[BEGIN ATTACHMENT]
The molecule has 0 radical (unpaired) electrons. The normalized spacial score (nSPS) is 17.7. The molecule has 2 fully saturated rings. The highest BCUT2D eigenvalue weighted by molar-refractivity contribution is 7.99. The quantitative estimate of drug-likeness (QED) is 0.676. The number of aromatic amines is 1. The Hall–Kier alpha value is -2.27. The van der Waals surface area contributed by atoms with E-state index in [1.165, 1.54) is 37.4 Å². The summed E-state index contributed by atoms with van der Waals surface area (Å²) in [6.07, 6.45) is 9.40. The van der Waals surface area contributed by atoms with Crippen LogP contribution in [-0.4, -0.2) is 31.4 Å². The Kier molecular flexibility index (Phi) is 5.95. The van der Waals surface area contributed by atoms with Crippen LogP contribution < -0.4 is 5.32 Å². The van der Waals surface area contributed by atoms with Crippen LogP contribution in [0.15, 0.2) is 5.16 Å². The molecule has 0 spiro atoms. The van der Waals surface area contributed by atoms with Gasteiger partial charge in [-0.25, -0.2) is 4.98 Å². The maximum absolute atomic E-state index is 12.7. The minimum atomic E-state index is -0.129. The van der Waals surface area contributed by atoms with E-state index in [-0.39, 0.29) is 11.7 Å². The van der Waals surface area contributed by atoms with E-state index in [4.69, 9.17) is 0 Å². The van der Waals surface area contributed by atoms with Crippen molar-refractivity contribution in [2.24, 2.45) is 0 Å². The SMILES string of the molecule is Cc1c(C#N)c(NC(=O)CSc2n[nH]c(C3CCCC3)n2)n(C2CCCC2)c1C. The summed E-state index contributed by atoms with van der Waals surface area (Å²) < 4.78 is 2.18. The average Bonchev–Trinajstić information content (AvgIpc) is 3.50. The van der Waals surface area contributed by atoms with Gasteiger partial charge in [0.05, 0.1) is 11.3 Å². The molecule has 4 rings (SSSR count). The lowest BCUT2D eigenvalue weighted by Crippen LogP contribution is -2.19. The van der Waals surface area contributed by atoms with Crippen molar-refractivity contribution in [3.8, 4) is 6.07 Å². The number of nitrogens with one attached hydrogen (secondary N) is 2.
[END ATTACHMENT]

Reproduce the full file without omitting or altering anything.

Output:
The molecule has 0 radical (unpaired) electrons. The normalized spacial score (nSPS) is 17.7. The molecule has 2 fully saturated rings. The highest BCUT2D eigenvalue weighted by molar-refractivity contribution is 7.99. The quantitative estimate of drug-likeness (QED) is 0.676. The number of aromatic amines is 1. The Hall–Kier alpha value is -2.27. The van der Waals surface area contributed by atoms with E-state index in [1.165, 1.54) is 37.4 Å². The summed E-state index contributed by atoms with van der Waals surface area (Å²) in [6.07, 6.45) is 9.40. The van der Waals surface area contributed by atoms with Crippen LogP contribution in [-0.4, -0.2) is 31.4 Å². The Kier molecular flexibility index (Phi) is 5.95. The van der Waals surface area contributed by atoms with Crippen LogP contribution < -0.4 is 5.32 Å². The van der Waals surface area contributed by atoms with Crippen LogP contribution in [0.15, 0.2) is 5.16 Å². The molecule has 0 spiro atoms. The van der Waals surface area contributed by atoms with Gasteiger partial charge in [-0.25, -0.2) is 4.98 Å². The maximum absolute atomic E-state index is 12.7. The minimum atomic E-state index is -0.129. The van der Waals surface area contributed by atoms with E-state index in [-0.39, 0.29) is 11.7 Å². The van der Waals surface area contributed by atoms with E-state index in [4.69, 9.17) is 0 Å². The van der Waals surface area contributed by atoms with Crippen molar-refractivity contribution in [2.24, 2.45) is 0 Å². The SMILES string of the molecule is Cc1c(C#N)c(NC(=O)CSc2n[nH]c(C3CCCC3)n2)n(C2CCCC2)c1C. The summed E-state index contributed by atoms with van der Waals surface area (Å²) < 4.78 is 2.18. The average Bonchev–Trinajstić information content (AvgIpc) is 3.50. The van der Waals surface area contributed by atoms with Gasteiger partial charge in [0.05, 0.1) is 11.3 Å². The molecule has 4 rings (SSSR count). The lowest BCUT2D eigenvalue weighted by Crippen LogP contribution is -2.19. The van der Waals surface area contributed by atoms with Crippen molar-refractivity contribution in [3.8, 4) is 6.07 Å². The number of nitrogens with one attached hydrogen (secondary N) is 2.